One of the crudest parts is when the director films the moment of his father’s real death in hospital, perhaps something that many people will not like and that leaves more than a doubt, but that succeeds in his gaunt and direct way to show us the terrible simplicity of death. A mini alarm calls the doctor, the man no longer breathes, the doctor checks the heartbeat and the pupils, checks the clock and announces the death to his wife and son followed by the usual condolences. In less than two minutes the documentary reveals all the banality and irreparability of the death of an old man in the contemporary world as few other works have been able to do.
After the death of her husband we then witness the trip to her hometown, a trip to the island of Tanegashima, south of Kagoshima, where relatives, especially her sister, tries to cure Suchie especially in the spirit. Making her meet people and making her laugh . Many of the old woman’s illnesses are, or at least appear to be, of a psychological and almost hypochondriacal nature, with frequent panic attacks in which the woman asks for help almost in a state of despair to those close to her.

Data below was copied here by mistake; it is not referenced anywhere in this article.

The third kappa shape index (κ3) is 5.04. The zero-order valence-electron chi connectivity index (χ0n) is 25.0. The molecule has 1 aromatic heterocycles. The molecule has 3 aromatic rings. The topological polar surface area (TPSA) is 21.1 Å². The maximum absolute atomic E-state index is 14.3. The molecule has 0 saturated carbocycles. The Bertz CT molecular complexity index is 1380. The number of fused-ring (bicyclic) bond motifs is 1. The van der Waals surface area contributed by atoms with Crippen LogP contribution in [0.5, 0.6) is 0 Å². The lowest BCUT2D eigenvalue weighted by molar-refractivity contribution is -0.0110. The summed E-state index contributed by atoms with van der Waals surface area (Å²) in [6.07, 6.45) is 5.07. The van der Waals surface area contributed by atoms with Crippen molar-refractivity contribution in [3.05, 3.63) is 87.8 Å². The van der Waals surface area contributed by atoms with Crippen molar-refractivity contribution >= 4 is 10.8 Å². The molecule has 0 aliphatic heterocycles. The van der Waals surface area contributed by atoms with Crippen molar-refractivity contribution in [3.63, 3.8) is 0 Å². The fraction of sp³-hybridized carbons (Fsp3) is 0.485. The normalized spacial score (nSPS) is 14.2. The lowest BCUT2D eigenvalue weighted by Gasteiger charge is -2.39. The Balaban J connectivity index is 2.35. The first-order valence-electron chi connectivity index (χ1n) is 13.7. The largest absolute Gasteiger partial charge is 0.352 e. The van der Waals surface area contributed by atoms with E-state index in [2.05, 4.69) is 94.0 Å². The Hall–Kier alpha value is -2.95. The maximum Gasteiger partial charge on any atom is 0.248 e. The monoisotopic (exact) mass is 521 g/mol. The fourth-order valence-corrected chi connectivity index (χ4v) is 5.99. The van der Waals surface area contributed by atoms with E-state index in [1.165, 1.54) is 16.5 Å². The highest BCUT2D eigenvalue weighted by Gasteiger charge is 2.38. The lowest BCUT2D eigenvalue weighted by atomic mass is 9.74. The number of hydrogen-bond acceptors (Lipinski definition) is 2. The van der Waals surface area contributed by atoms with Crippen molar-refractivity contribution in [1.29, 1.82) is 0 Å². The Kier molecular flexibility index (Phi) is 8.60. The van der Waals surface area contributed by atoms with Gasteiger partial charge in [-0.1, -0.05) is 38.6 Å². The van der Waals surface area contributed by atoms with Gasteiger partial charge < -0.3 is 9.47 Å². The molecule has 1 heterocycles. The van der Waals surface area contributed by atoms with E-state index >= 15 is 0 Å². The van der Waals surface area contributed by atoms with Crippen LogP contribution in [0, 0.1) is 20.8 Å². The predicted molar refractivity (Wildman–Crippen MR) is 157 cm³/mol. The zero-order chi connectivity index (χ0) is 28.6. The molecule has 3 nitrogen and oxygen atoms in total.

The son-director with the camera often converses and helps the mother and does not spare us anything. There are many scenes in which the body is shown in all its decadence and age, as when the woman takes a bath or is visited in hospital or even when she strives in the throes of constipation problems (here fortunately, however, the images do not they are and we only hear the audio). Only a close relative, the son in this case, could film these scenes and more generally shoot the whole film, without risking falling into voyeurism and into a sort of sensationalism that often afflicts the world of documentary. On the contrary, his is an empathetic and humanitarian look at his son, which sheds light on universal issues such as the loss of loved ones, at the base of the psychological collapse of the woman there is death a few years before the 47-year-old daughter – old age and the care of the elderly. At the same time, however, the gaze also serves as a personal reflection, wise and almost self-analysis on his family and in particular his parents, a confrontation that must have been revealing but also very painful for Sakaguchi, as can be seen from the family album style photographs that pass on the credits.